Tinea capitis is a fungal infection of the scalp. It is also called ringworm of the scalp.
Related skin infections may be found:
- In a man’s beard
- In the groin (jock itch)
- Between the toes (athlete’s foot)
- Other places on the skin
Fungi are germs that can live on the dead tissue of the hair, nails, and outer skin layers. Tinea capitis is caused by mold-like fungi called dermatophytes.
The fungi grow well in warm, moist areas. A tinea infection is more likely if you:
- Have minor skin or scalp injuries
- Do not bathe or wash your hair often
- Have wet skin for a long time (such as from sweating)
Tinea capitis, or ringworm, can spread easily. It most often affects children and goes away at puberty. However, it can occur at any age.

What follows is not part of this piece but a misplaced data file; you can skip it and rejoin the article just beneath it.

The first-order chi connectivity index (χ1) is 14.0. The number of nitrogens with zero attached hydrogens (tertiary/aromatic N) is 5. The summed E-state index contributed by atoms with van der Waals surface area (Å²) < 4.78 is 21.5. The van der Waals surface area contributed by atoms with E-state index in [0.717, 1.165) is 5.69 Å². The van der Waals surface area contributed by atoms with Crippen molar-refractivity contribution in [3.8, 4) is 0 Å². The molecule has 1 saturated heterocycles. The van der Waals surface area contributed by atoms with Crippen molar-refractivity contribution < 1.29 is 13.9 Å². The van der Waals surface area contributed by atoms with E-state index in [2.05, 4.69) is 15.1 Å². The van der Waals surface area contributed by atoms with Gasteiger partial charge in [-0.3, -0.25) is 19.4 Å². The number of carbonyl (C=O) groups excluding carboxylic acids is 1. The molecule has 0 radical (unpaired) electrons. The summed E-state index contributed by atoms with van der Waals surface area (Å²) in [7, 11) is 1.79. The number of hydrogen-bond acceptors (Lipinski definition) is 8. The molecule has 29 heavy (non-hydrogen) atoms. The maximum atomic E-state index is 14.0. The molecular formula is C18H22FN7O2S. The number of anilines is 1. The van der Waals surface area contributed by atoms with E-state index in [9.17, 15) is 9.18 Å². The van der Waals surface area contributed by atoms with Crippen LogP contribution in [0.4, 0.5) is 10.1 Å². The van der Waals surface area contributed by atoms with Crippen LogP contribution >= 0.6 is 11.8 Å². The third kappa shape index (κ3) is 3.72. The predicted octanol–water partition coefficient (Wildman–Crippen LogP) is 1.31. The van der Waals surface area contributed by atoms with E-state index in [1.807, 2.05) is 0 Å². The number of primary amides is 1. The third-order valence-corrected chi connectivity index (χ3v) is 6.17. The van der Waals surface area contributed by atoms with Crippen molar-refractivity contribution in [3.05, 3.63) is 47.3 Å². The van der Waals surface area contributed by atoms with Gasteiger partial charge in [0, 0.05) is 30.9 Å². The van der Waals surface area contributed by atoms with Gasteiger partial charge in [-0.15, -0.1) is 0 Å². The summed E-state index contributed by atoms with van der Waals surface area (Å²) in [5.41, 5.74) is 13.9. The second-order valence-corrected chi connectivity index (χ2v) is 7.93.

You can catch tinea capitis if you come into direct contact with an area of ringworm on someone else’s body. You can also get it if you touch items such as combs, hats, or clothing that have been used by someone with ringworm. The infection can also be spread by pets, particularly cats.
Tinea capitis may involve part or all of the scalp. The affected areas:
- Are bald with small black dots, due to hair that has broken off
- Have round, scaly areas of skin that are red or swollen (inflamed)
- Have pus-filled sores called kerions
- May be very itchy
You may have a low-grade fever of around 100 to 101°F (37.8 to 38.3°C) or swollen lymph nodes in the neck.
Tinea capitis may cause hair loss and lasting scars.
Exams and Tests
Your health care provider will look at your scalp for signs of tinea capitis. A special test that uses a lamp called a Wood’s lamp can help diagnose a fungal scalp infection.
Your health care provider may swab the area and send it for a culture. It may take up to 3 weeks to get these results.
Rarely, a skin biopsy of the scalp will be done.